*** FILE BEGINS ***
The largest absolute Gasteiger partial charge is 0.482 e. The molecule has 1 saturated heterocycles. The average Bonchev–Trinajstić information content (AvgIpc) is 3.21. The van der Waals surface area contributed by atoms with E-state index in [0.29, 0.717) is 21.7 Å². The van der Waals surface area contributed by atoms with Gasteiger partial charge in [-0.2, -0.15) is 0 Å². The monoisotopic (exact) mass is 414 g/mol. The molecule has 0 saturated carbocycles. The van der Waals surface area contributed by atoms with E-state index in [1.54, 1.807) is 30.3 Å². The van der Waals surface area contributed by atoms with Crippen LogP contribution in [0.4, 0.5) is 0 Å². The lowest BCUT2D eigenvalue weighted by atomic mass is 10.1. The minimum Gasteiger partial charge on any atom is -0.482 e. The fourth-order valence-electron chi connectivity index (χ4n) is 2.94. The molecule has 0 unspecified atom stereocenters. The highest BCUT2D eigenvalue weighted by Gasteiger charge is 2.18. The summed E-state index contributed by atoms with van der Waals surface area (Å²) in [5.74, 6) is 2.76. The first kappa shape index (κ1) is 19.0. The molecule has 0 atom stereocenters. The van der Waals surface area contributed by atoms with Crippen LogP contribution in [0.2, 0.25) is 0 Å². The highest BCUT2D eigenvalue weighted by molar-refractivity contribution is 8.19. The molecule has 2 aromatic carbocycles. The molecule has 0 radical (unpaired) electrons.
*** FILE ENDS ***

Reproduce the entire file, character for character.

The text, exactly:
The largest absolute Gasteiger partial charge is 0.482 e. The molecule has 1 saturated heterocycles. The average Bonchev–Trinajstić information content (AvgIpc) is 3.21. The van der Waals surface area contributed by atoms with E-state index in [0.29, 0.717) is 21.7 Å². The van der Waals surface area contributed by atoms with Gasteiger partial charge in [-0.2, -0.15) is 0 Å². The monoisotopic (exact) mass is 414 g/mol. The molecule has 0 saturated carbocycles. The van der Waals surface area contributed by atoms with E-state index in [1.54, 1.807) is 30.3 Å². The van der Waals surface area contributed by atoms with Crippen LogP contribution in [0.4, 0.5) is 0 Å². The lowest BCUT2D eigenvalue weighted by atomic mass is 10.1. The minimum Gasteiger partial charge on any atom is -0.482 e. The fourth-order valence-electron chi connectivity index (χ4n) is 2.94. The molecule has 0 unspecified atom stereocenters. The highest BCUT2D eigenvalue weighted by Gasteiger charge is 2.18. The summed E-state index contributed by atoms with van der Waals surface area (Å²) in [5.74, 6) is 2.76. The first kappa shape index (κ1) is 19.0. The molecule has 0 atom stereocenters. The van der Waals surface area contributed by atoms with Crippen LogP contribution in [0.2, 0.25) is 0 Å². The highest BCUT2D eigenvalue weighted by molar-refractivity contribution is 8.19. The molecule has 2 aromatic carbocycles. The molecule has 0 radical (unpaired) electrons.